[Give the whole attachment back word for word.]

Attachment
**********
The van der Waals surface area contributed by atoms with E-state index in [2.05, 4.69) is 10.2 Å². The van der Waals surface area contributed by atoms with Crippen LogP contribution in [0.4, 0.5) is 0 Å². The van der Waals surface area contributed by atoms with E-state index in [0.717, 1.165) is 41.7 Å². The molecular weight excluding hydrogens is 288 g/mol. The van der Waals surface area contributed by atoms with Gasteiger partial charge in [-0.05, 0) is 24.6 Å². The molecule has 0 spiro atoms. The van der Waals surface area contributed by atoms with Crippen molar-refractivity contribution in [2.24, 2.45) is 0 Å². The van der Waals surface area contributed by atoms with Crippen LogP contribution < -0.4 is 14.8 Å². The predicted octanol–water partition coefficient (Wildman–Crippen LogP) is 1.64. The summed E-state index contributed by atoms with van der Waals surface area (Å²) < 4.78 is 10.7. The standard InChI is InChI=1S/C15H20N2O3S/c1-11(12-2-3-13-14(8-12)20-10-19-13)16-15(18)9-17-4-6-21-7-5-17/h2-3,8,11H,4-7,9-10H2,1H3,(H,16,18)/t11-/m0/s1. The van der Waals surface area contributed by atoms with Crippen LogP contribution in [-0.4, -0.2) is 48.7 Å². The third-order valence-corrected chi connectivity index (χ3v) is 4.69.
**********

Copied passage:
The van der Waals surface area contributed by atoms with E-state index in [2.05, 4.69) is 10.2 Å². The van der Waals surface area contributed by atoms with Crippen LogP contribution in [0.4, 0.5) is 0 Å². The van der Waals surface area contributed by atoms with E-state index in [0.717, 1.165) is 41.7 Å². The molecular weight excluding hydrogens is 288 g/mol. The van der Waals surface area contributed by atoms with Gasteiger partial charge in [-0.05, 0) is 24.6 Å². The molecule has 0 spiro atoms. The van der Waals surface area contributed by atoms with Crippen molar-refractivity contribution in [2.24, 2.45) is 0 Å². The van der Waals surface area contributed by atoms with Crippen LogP contribution < -0.4 is 14.8 Å². The predicted octanol–water partition coefficient (Wildman–Crippen LogP) is 1.64. The summed E-state index contributed by atoms with van der Waals surface area (Å²) < 4.78 is 10.7. The standard InChI is InChI=1S/C15H20N2O3S/c1-11(12-2-3-13-14(8-12)20-10-19-13)16-15(18)9-17-4-6-21-7-5-17/h2-3,8,11H,4-7,9-10H2,1H3,(H,16,18)/t11-/m0/s1. The van der Waals surface area contributed by atoms with Crippen LogP contribution in [-0.4, -0.2) is 48.7 Å². The third-order valence-corrected chi connectivity index (χ3v) is 4.69.